close up bike on road

Will Cycling Give You Abs?

Cycling won't give you rock-hard abs but that doesn’t mean that your core won't benefit. 

And building a stronger core will make you a better cyclist, too. 

In cycling, you use your abs for stabilisation; your core keeps you steady and stable in the saddle. This is intensified when you’re tackling steep inclines or uneven and difficult terrain, so if you’re new to riding, you may notice soreness in your obliques that lasts a day or so. If you’re an outdoor cyclist, you’ll find that rougher terrains will not only make for a tougher ride but a deeper core workout, too. 

Cycling doesn't provide enough movement to work the abdominals out efficiently when you're riding but as Bike Radar points out, ‘as the intensity of a ride increases so does the activity of the abs’. The website goes on to say that ‘poor abdominals could cause excessive movement of the hips, knees and ankles while cycling’.

Your core is also where much of the power comes from that drives your ability to pedal hard. Professional cyclists use core-strengthening exercises because they understand how important it is for form. Sport Active writes that ‘Sir Bradley Wiggins used to do an hour of pilates a day to improve his core strength’. 

There has also been scientific research suggesting that cycling can help build core strength. GQ writes that scientists in the Département de Mécanique Appliquée at the Université de Franche-Comté found that riding hard uphill created ‘lateral sways’ leading to a more pronounced effect on the abs.  

GQ adds that the reasons behind this are two-fold: it’s harder to cycle uphill, so the workout is made more difficult but also that the pelvis has to work harder when there isn't a seat. Remove the saddle, and you will have a more efficient core workout. 

Form and posture are, of course, going to be key. Getting your bike professionally fitted to ensure that you are cycling efficiently will ensure you have a comfortable ride and reduce the risk of pain or injury.

You may need to make adjustments to the pedals, saddle or handlebar but a cycling specialist will be able to help you.  

Is Cycling Good for Weight Loss on the Stomach?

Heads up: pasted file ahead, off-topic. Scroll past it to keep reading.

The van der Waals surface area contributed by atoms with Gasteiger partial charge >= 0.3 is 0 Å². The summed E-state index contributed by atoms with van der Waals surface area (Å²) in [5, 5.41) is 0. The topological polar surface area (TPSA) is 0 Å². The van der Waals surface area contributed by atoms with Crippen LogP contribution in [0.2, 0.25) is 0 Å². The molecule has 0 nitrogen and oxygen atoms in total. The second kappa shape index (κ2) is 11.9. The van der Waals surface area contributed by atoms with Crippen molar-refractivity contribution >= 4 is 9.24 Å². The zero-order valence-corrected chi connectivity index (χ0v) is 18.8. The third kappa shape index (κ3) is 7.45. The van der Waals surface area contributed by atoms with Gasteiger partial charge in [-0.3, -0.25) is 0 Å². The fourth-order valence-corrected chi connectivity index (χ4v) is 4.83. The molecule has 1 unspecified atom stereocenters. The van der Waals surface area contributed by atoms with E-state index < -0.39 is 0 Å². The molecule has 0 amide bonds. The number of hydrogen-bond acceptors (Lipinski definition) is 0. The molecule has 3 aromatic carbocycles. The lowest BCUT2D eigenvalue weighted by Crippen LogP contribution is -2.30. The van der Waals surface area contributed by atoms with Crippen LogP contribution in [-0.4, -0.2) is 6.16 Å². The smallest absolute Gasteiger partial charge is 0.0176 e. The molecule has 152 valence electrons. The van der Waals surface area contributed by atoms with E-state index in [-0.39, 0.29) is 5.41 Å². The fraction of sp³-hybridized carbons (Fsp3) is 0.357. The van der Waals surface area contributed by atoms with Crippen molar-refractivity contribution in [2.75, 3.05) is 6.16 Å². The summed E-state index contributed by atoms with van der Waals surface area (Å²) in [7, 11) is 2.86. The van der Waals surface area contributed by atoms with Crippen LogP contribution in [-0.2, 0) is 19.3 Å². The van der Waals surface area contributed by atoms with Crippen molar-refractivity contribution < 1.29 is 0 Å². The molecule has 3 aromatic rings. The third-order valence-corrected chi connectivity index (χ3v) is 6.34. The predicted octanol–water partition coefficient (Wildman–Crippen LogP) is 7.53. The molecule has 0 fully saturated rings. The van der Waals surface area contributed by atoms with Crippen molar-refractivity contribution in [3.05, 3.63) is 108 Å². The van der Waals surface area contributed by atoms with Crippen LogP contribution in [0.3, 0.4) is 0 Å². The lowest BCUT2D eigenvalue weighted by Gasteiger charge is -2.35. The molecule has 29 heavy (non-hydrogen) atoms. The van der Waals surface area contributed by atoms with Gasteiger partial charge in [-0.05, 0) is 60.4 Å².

If you’ve got abs, then you’ll want to see them and that means reducing the amount of belly fat they’re hiding behind. Cycling doesn’t burn belly fat any faster than it burns fat anywhere else on the body, but riding a bike either indoors or outdoors is a highly effective way of exercising and losing weight. 

The amount of calories you’ll torch depends on several factors including gender, weight, and height. It also depends on the terrain you're riding over or, if you’re on a static or spin bike, the amount of resistance you’re adding to your workout. 

It’s easier to work out calorie burn when you’re using an indoor bike as the conditions you’re riding in are more consistent and you can pre-set the resistance. Ride hard and the average spin class can burn up to 600 calories in an hour. 

Energym fitness is releasing an electricity generating Zwift-compatible spin bike that allows users to create and store their own clean energy when they work out. It’ll be a different way of calculating energy burn during your workout. 

Energym is a Peloton alternative coming soon. 

Is Spinning Good for Abs?

Cycling indoors is good for your abs, too.  

You may not always get the same experience as if you were outside, alternating terrain or taking on hill climbs but you can use the bike’s resistance settings to create a harder workout and burn more calories. After all, you’re still using your core for stabilisation even though the saddle and bike are both static. 

Poor posture is particularly common for new riders. If you’re using a spin bike or a road bike with a turbo trainer, then leaning too far over the handlebars can cause fussiness in the lower back if you’re not used to it. Good posture will help you make the most of your core strength and good core strength will improve your posture on the bike—  it’s win-win. 

If you’re worried about posture, then attending a spinning class or asking for help at the gym can be useful. You’ll find plenty of tutorials on YouTube but you may find it difficult to ‘feel out’ what your body’s position is like without a full-length mirror or without someone there to advise you on how you’re sitting.

Posture is important on spinning bikes, too. You should alter the height of the saddle and handlebars to ensure you’re in a comfortable but optimal position. Furthermore by Equinox advise ‘aligning your handlebars level with your saddle or slightly higher is ideal’. They also suggest relaxing your belly, writing that you should notice your core muscles contracting and relaxing rapidly during a sprint. 

Indoor cycling has the advantage that it’s a year-round way of exercising but it’s important to get into a rhythm and to ensure you’re pushing yourself by making use of the digital resistance or by turning on your competitive edge and jumping onto live stream classes. You can also sign-up to incentive-based apps like GymCoin to get rewarded for your efforts. 

Cycling isn’t a core workout per se but that doesn’t mean it’s not good for the abdominals. It can be a great way to burn fat (when combined with a healthy diet and a regular exercise regime), improve your cardiovascular health and increase your all-round fitness. It's a great social activity, too, whether you’re joining a cycling club, hitting the trails or cycle lanes with friends, signing up to spin classes or downloading an app and competing against a global leaderboard.